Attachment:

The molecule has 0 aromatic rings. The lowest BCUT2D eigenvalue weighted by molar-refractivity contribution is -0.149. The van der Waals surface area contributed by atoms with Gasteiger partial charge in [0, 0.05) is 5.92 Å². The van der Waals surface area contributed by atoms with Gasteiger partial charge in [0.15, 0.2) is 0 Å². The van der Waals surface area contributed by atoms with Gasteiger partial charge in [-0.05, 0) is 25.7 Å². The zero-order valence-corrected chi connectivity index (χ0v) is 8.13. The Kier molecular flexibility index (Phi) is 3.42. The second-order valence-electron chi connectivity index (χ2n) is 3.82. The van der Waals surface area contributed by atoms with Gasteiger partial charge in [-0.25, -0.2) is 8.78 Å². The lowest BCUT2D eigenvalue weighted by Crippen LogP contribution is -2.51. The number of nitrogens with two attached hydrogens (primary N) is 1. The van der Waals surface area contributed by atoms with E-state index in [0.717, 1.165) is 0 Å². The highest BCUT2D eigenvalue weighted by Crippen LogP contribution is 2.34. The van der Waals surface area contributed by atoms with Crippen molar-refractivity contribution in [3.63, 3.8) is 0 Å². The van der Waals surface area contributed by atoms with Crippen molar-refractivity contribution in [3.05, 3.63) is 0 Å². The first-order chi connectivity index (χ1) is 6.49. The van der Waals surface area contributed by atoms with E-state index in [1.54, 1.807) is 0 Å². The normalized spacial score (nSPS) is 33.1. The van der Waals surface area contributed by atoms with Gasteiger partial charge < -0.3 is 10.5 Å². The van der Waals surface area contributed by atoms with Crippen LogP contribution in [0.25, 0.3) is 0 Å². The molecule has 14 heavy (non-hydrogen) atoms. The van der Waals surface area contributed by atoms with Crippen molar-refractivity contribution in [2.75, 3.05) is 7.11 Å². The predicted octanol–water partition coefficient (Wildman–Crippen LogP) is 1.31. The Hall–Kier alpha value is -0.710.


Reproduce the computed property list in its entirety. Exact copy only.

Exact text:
The molecule has 0 aromatic rings. The lowest BCUT2D eigenvalue weighted by molar-refractivity contribution is -0.149. The van der Waals surface area contributed by atoms with Gasteiger partial charge in [0, 0.05) is 5.92 Å². The van der Waals surface area contributed by atoms with Gasteiger partial charge in [0.15, 0.2) is 0 Å². The van der Waals surface area contributed by atoms with Gasteiger partial charge in [-0.05, 0) is 25.7 Å². The zero-order valence-corrected chi connectivity index (χ0v) is 8.13. The Kier molecular flexibility index (Phi) is 3.42. The second-order valence-electron chi connectivity index (χ2n) is 3.82. The van der Waals surface area contributed by atoms with Gasteiger partial charge in [-0.25, -0.2) is 8.78 Å². The lowest BCUT2D eigenvalue weighted by Crippen LogP contribution is -2.51. The number of nitrogens with two attached hydrogens (primary N) is 1. The van der Waals surface area contributed by atoms with E-state index in [0.717, 1.165) is 0 Å². The highest BCUT2D eigenvalue weighted by Crippen LogP contribution is 2.34. The van der Waals surface area contributed by atoms with Crippen molar-refractivity contribution in [3.63, 3.8) is 0 Å². The van der Waals surface area contributed by atoms with Crippen molar-refractivity contribution in [3.05, 3.63) is 0 Å². The first-order chi connectivity index (χ1) is 6.49. The van der Waals surface area contributed by atoms with E-state index in [1.54, 1.807) is 0 Å². The normalized spacial score (nSPS) is 33.1. The van der Waals surface area contributed by atoms with Gasteiger partial charge < -0.3 is 10.5 Å². The van der Waals surface area contributed by atoms with Crippen LogP contribution in [0.25, 0.3) is 0 Å². The molecule has 14 heavy (non-hydrogen) atoms. The van der Waals surface area contributed by atoms with Crippen molar-refractivity contribution in [2.75, 3.05) is 7.11 Å². The predicted octanol–water partition coefficient (Wildman–Crippen LogP) is 1.31. The Hall–Kier alpha value is -0.710.